Alex Trebek said his fight against pancreatic cancer is going so well, the results are “kind of mind-boggling.”
The 78-year-old host of Jeopardy! told People magazine that he has been responding well to chemotherapy, which he has been undergoing since he was diagnosed with Stage 4 pancreatic cancer in March. Trebek said that according to his doctors, he’s in “near remission," but said he still faces several more rounds of chemotherapy.
“The doctors said they hadn’t seen this kind of positive result in their memory,” Trebek told the magazine. “Some of the tumors have already shrunk by more than 50 percent.”
In March, Trebek announced his cancer diagnosis in a video posted to social media. Since then, he finished filming Jeopardy!'s 35th season while undergoing chemo sessions, which the longtime host admitted leave him feeling “weak.”
“Chemo effects people in different ways, and people have to understand that,” Trebek said during an interview on Good Morning America earlier this month. “There’s nothing wrong with saying, ‘Hey, I’m really depressed today and I have no idea why. Why am I crying today?’"
Pancreatic cancer is the third-most-fatal cancer in the United States, and is on track to become No. 2 as early as next year, according to the American Cancer Society. Pancreatic cancer remains difficult to detect and treat, and the five-year survival rate for those diagnosed with stage 4 is just 3 percent, with only one in four patients surviving beyond a year.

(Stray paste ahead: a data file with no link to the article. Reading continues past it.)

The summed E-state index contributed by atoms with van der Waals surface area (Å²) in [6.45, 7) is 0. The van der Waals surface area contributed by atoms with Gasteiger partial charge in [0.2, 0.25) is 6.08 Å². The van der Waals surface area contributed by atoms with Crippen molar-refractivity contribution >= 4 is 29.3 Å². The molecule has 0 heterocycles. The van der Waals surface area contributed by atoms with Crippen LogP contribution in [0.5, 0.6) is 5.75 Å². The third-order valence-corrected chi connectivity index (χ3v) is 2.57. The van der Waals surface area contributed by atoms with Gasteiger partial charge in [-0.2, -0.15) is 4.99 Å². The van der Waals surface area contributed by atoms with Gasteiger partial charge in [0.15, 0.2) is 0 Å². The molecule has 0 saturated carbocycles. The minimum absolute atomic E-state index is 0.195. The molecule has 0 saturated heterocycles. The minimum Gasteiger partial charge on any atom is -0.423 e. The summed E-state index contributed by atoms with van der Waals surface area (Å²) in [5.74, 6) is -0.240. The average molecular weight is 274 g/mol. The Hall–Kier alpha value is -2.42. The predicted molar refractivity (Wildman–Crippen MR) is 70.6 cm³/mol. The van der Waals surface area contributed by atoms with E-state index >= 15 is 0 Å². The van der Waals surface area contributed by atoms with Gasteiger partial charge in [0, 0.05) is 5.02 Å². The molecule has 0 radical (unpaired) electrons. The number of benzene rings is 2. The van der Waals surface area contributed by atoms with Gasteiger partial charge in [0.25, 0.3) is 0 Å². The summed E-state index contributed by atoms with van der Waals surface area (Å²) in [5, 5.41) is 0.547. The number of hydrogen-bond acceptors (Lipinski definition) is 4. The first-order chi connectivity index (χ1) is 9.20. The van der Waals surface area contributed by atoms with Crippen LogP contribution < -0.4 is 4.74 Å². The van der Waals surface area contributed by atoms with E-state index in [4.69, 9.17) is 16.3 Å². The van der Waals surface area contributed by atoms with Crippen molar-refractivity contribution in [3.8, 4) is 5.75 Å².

Trebek himself has said that “the prognosis for this is not very encouraging.” But despite that, the host has said he’s managing the ups-and-downs and remains optimistic he’ll be back for the next season of Jeopardy!, which is hugely popular in Philadelphia.
“Hopefully everything is going to turn out well and I’ll be back on the air with original programming come this September,” Trebek said.
As far as the show itself, reigning Jeopardy! champ James Holzhauer keeps on racking up wins. On Tuesday night, Holzhauer won his 29th straight game, bringing his cash winnings up to $2,254,938. That’s less than $300,000 shy of the $2,520,700 Ken Jennings took home during his 74-game win streak in 2004. Lancaster native Brad Rutter (who played when the rules limited win streaks to five games) is still Jeopardy!’s all-time money winner with nearly $4.7 million, thanks to tournament winnings.
“Who needs Powerball? All you need is 28 days on Jeopardy!” Trebek joked to open Tuesday night’s show.
Few challengers have managed to keep the games close against Holzhauer, who won Tuesday night by more than $42,000. On April 29, Brandeis University athletics spokesperson and Philadelphia native Adam Levin came the closest, losing to Holzhauer by just $18. According to Andy Saunders, who runs the website Jeopardy Fan, Levin’s $53,999 was the “highest-ever regular-play non-winning score in the history of the show.” But Levin still only received the $2,000 runner-up award.